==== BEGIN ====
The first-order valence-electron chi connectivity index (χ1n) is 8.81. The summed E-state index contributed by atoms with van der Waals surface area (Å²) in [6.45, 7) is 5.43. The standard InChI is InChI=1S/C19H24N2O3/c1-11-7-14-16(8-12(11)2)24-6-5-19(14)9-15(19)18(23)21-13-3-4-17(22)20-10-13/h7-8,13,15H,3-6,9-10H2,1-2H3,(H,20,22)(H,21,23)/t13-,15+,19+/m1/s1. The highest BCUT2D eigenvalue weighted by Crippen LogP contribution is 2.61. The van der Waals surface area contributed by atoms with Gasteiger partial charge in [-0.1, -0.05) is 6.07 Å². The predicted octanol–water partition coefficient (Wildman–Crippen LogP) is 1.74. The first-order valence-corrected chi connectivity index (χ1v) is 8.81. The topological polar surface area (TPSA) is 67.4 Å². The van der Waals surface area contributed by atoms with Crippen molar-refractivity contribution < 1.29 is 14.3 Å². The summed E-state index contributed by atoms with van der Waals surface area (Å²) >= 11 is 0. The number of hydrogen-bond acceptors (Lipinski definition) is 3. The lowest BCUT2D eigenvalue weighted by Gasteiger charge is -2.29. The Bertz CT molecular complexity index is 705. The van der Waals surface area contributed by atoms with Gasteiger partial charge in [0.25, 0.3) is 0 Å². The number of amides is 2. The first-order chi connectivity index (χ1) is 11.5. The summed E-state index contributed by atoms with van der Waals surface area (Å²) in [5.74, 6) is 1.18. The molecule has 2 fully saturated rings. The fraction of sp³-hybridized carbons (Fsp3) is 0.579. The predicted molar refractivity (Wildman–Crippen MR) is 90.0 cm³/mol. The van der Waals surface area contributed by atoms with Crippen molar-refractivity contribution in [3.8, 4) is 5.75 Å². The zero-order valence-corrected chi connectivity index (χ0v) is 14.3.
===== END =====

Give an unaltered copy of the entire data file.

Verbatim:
The first-order valence-electron chi connectivity index (χ1n) is 8.81. The summed E-state index contributed by atoms with van der Waals surface area (Å²) in [6.45, 7) is 5.43. The standard InChI is InChI=1S/C19H24N2O3/c1-11-7-14-16(8-12(11)2)24-6-5-19(14)9-15(19)18(23)21-13-3-4-17(22)20-10-13/h7-8,13,15H,3-6,9-10H2,1-2H3,(H,20,22)(H,21,23)/t13-,15+,19+/m1/s1. The highest BCUT2D eigenvalue weighted by Crippen LogP contribution is 2.61. The van der Waals surface area contributed by atoms with Gasteiger partial charge in [-0.1, -0.05) is 6.07 Å². The predicted octanol–water partition coefficient (Wildman–Crippen LogP) is 1.74. The first-order valence-corrected chi connectivity index (χ1v) is 8.81. The topological polar surface area (TPSA) is 67.4 Å². The van der Waals surface area contributed by atoms with Crippen molar-refractivity contribution < 1.29 is 14.3 Å². The summed E-state index contributed by atoms with van der Waals surface area (Å²) >= 11 is 0. The number of hydrogen-bond acceptors (Lipinski definition) is 3. The lowest BCUT2D eigenvalue weighted by Gasteiger charge is -2.29. The Bertz CT molecular complexity index is 705. The van der Waals surface area contributed by atoms with Gasteiger partial charge in [0.25, 0.3) is 0 Å². The number of amides is 2. The first-order chi connectivity index (χ1) is 11.5. The summed E-state index contributed by atoms with van der Waals surface area (Å²) in [5.74, 6) is 1.18. The molecule has 2 fully saturated rings. The fraction of sp³-hybridized carbons (Fsp3) is 0.579. The predicted molar refractivity (Wildman–Crippen MR) is 90.0 cm³/mol. The van der Waals surface area contributed by atoms with Crippen molar-refractivity contribution in [3.8, 4) is 5.75 Å². The zero-order valence-corrected chi connectivity index (χ0v) is 14.3.